The owner of a Seymour farm and quarry says he's concerned he'll face industrial manslaughter charges, if someone is kiled when camping on crown land leases on the Goulburn River, which runs through his property.
Camilo and Kellie Giannarelli run Goulburn GVR Quarry & Earthworks, about five kilometres from Seymour.
The Victorian Upper House is currently looking at amendments to the Land Act, to open up the state's crown land riverbanks to camping.
Camilo Giannarelli said camping would make keeping the site safe complicated as there was the added concern over who was liable if someone was injured or killed.
"The Victorian manslaughter laws also come into it as well," Mr Ginnarelli said.
"In Victoria, our scope is a lot wider than other states, and covers members of the public, as well," Mr Giannarelli said.
Kellie Gianareilli said the quarry on the property was regulated by Earth Resources and it had to be a secure site," Ms Gianarelli said.
"If you allowed campers on the edge of our property, and they got the wanders, it becomes an unsecured site.
"It's very hard to monitor that if you have free access to the river frontage."
Ms Gianarelli said the most trouble they'd faced was from fishermen coming off the Hume Highway, walking through the property, and leaving gates open.
"They walk straight through the middle of our farm, which is a mine site," she said.
"We have everything clearly signed, but you can't always trust people to shut gates - we've also had fences cut, so people can gain access.
"The laws do say you can't light fires, people still do, the laws say you can't litter, people still do, there's common sense of opening and closing a gate, most people would do the right thing, some people don't then you have the stock problems.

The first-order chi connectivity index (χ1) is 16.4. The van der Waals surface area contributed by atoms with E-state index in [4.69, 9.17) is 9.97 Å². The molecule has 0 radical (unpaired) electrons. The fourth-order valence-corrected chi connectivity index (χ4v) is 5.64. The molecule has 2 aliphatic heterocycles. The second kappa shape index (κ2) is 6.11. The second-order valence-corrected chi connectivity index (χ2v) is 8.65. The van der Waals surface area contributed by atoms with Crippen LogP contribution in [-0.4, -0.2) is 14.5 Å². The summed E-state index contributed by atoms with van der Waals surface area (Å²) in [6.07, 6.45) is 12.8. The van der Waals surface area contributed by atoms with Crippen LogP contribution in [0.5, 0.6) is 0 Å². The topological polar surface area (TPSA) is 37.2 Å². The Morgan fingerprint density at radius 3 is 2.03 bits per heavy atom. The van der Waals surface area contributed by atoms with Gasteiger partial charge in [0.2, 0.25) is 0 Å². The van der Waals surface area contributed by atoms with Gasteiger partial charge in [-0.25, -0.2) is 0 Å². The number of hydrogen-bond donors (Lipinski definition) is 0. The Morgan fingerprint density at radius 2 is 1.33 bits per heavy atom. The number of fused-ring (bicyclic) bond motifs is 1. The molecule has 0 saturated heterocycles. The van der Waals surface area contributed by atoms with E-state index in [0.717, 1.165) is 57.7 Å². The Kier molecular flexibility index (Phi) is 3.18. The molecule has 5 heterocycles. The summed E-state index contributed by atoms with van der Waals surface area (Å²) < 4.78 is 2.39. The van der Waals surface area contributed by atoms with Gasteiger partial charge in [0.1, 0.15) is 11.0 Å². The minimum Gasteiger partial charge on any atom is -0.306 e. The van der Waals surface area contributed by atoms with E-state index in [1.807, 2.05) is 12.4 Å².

She said people could still park on the Goulburn Valley Highway, and walk in through that area, rather than coming off the Hume Freeway, which was now closed.
'We don't think people shouldn't camp, or fish, or have fun, it's more that our concern is safety.
"We are not 'bah, humbug'; we don't want to stop people having fun, it's more that I think if the government had designated camping places, that were safe, that would be better.
"Maybe make more camping sites, that are patrolled, where they have bins and toilets and no reason to go wandering through anywhere else?"
She said she was also concerned at campers startling cattle.
"If we have got campers who have had too many drinks and go wandering into your paddock and startle the cattle, they will run them over," she said.
"If you have a mob of 30 or 40 or 60 cattle all running at you, it is very hard to get out of the way."
Meanwhile, the state opposition says it hasn't yet reached a position on the legislation, as it's still on consultations with key stakeholders.
The opposition Environment and Climate Change spokeswoman Bridget Vallence said it was fair to say there were concerns around biosecurity and campers creating a fire hazard.
"We don't have a firm position," Ms Vallence said.
"We are still currently engaging with stakeholders and consulting, as broadly as we can to best inform our position on this bill."
She said the oppostion wanted to ensure the appropriate safeguards were in place.
"Victorians need to have confidence that there are protections when it comes to campfires being set, as well as protections for livestock when people are camping."
She said the opposition supported the right of Victorians to get into the outdoors, and to be able to go fishing, camping and shooting.
"The government doesn't seem to have thought about how they are going to monitor this area, it's not just fire, it could also be litter and waste," she said.
"But you have to get the balance right, where there is waterfront and farming land - there have to be protections in place."
The Nationals East Gippsland MP Tim Bull said the opposition would move amendments to help find the right balance, that protected the rights of farmers and landholders, while boosting opportunities to enjoy the great outdoors.
"During the consultation process, the rural sector raised legitimate concerns that unmonitored access to properties would threaten biosecurity and increase the fire risk," Mr Bull said.
"So while we want to see these areas opened for more use, we believe it's important that's done in consultation with landholders."
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